Consider debt consolidation
Debt consolidation is one of four main ways people manage their personal debt:
- A Debt Management Plan (DMP): You work with a registered DMP provider such as Critchleys to organise an agreement to pay off your debts in instalments, usually over 5 years.
- An Individual Voluntary Arrangement (IVA): As discussed, this is set up by an insolvency practitioner like Critchleys and managed totally by them.
- Bankruptcy: This is a final-resort choice where you cannot afford to pay off your debts because you do not have the income, assets or ability to make payments by yourself.
- Debt Consolidation: A way to take out one single loan to pay off all your debts before then making one monthly payments with lower interest.
What is debt consolidation?
Debt Consolidation is an effective way to improve your financial management and reduce the overall amount you need to pay.
The method of debt consolidation allows you to move all your debt into once account at often a lower interest rate. This makes managing your monthly payments a lot easier as you no longer have to keep track of multiple payments across multiple dates but instead you have a single payment to make once a month.
How Does Debt Consolidation Work?
Debt Consolidation works by an individual taking out a new line of credit either in the form of a personal loan or balance transfer card. The total amount of this credit needs to cover the total balance of all your outstanding debts. After using this new loan to clear your multiple debts you will be left with a single monthly payment.
This prevents people from forgetting and missing payments by having a convenient and organised single payment but it also may allow you to pay less through taking out a loan at a lower interest rate.
Overall, your personal finances will become easier to manage, you may reduce your overall payment amount through lower interest rates and you will be on your way to overcoming your debts.
Is it a good idea to consolidate my debt?
When you hold any debt obligations in your name it isn’t ideal. Therefore it may not seem intuitive to take out further lines of credit. However, consolidating your debt could prevent your debts from getting worse and lower the overall amount you have to pay back in the long-run.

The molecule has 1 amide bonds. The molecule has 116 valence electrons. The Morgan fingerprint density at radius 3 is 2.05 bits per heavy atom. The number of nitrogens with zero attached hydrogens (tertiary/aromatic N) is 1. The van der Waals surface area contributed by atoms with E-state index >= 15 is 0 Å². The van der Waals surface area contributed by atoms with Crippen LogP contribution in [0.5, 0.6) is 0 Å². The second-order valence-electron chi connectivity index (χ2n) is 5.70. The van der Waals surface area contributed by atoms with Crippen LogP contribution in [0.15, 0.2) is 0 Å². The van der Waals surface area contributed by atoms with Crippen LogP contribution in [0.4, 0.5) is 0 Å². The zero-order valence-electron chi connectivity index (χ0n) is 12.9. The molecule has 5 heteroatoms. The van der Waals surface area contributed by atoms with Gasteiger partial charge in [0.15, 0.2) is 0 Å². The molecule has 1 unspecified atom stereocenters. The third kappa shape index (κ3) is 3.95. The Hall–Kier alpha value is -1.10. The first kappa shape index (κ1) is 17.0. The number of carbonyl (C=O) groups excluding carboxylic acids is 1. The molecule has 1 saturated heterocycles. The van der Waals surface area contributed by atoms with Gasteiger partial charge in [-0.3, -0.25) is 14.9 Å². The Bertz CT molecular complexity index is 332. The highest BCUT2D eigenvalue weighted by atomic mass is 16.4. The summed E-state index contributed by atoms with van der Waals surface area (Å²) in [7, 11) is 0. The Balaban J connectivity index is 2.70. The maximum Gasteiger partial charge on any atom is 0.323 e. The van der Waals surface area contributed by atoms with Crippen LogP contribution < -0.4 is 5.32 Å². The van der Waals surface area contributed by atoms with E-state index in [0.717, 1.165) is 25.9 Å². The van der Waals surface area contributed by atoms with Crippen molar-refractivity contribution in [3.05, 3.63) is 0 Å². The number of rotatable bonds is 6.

Will debt consolidation affect my credit score?
A debt consolidation loan can have both a negative impact on your credit score in the short-term but a positive impact in the long-term.
This is because when your first apply for a debt consolidation loan you may be subject to a hard search on your credit report which will lower your credit score originally but once you are accepted and you start making consistent payments towards the loan your credit score will start to rise.
This may seem strange for some, but getting into debt is actually the best way to build credit as regular payments illustrates to creditors your ability to pay them back. A debt consolidation loan is a great way to achieve this as your not increasing your total debt but you are simply making it easier to manage.
What type of debt can I consolidate?
Common types of debt that people choose to consolidate include:
- Personal loans
- Credit cards
- Catalogue balances
- Car loans
- Tax bills
- Store cards
- Utility debts
Work out how much debt you carry
Before you can get a clear picture of how much money you can save by consolidating your debt, you need to know exactly how much debt you have.
Don’t leave anything out here or you may end up paying more money to clear your consolidation loan plus any small debts you don’t consider as important.
Be careful when you look at taking out a debt consolidation loan. Knowing how much debt you want to consolidate and the amount you need to borrow to cover your debts is essential so you can choose the right type of debt consolidation loan.
When will the consolidation loan be paid off?
An vital aspect of taking on a consolidation loan is understanding the exact amount of time it will take for you to pay off the debt.
Your re-payment plan will continue to have an impact on your monthly budget just as before. Contrarily, if you have a plan in mind for a large change like buying a new home or moving house in the near future, you should understand how paying your consolidation loan off will affect your plans.
You could pay off your debt consilidation loan faster by applying for a higher repayment rate which although will cost you more each month it will allow you to make your move.
You could also choose a repayment plan that will take longer to pay off but it will allow you to save more each month which you could then put towards a deposit for you new home.
Assessing the amount you can affordably pay each month will also affects the terms and interest rates of the debt consolidation loan.
What is the difference between debt-consolidation and a DMP?